I always thought that Snow in Summer was a plant.
The problem is that Poplars are wind-pollinated, and they also use the wind to spread their seed, so the female trees produce masses of fluffy white fibres to support the seeds.
Just like Dandelions. Only on a rather larger scale...
This white "fluff" is produced in June, and if it's not a particularly windy day, it can pile up and look just like snow. Where I live, there are a small group of large Poplars, and it's quite an impressive sight, watching the road collect ankle-deep drifts of the stuff!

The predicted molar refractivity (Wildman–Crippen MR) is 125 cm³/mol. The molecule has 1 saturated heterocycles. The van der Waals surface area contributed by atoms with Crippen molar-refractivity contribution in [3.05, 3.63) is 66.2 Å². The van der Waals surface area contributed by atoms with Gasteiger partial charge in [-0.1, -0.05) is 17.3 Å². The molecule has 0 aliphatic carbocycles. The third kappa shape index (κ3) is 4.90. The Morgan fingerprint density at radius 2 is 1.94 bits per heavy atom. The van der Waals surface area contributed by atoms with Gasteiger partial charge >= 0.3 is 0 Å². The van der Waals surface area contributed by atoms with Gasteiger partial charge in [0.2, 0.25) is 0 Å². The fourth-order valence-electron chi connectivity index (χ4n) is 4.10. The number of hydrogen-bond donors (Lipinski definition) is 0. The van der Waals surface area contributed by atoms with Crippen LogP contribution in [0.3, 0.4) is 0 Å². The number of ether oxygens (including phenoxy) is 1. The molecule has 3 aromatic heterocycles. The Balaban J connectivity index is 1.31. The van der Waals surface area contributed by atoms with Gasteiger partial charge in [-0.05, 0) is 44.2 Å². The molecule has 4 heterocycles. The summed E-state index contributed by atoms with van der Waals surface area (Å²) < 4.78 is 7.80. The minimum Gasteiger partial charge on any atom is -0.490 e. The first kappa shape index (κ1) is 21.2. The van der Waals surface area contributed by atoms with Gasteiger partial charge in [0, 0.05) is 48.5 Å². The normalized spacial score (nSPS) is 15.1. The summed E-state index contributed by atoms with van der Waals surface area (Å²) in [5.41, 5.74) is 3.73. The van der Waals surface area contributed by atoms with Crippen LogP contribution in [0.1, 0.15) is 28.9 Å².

All types of Poplar do this, as do Willows: but only the female trees produce seeds, so if you want to avoid it, buy male plants - although, of course, the trick is to find trees that have been accurately labelled, as you won't know for sure if your tree is male or female until it reaches maturity... and it's a bit late, then!
Apparently it's a big problem in Russia and China, both of which used Poplars as a cheap and quick way to "green up" their cities after the second World War, not realising what a problem they were creating.
So what is the "real" Snow in Summer?
Cerastium tomentosum is the proper name, also known as Dusty Miller, Jerusalem star, Snow Plant etc, and it's actually part of the carnation family.
As you can see, the name is well deserved!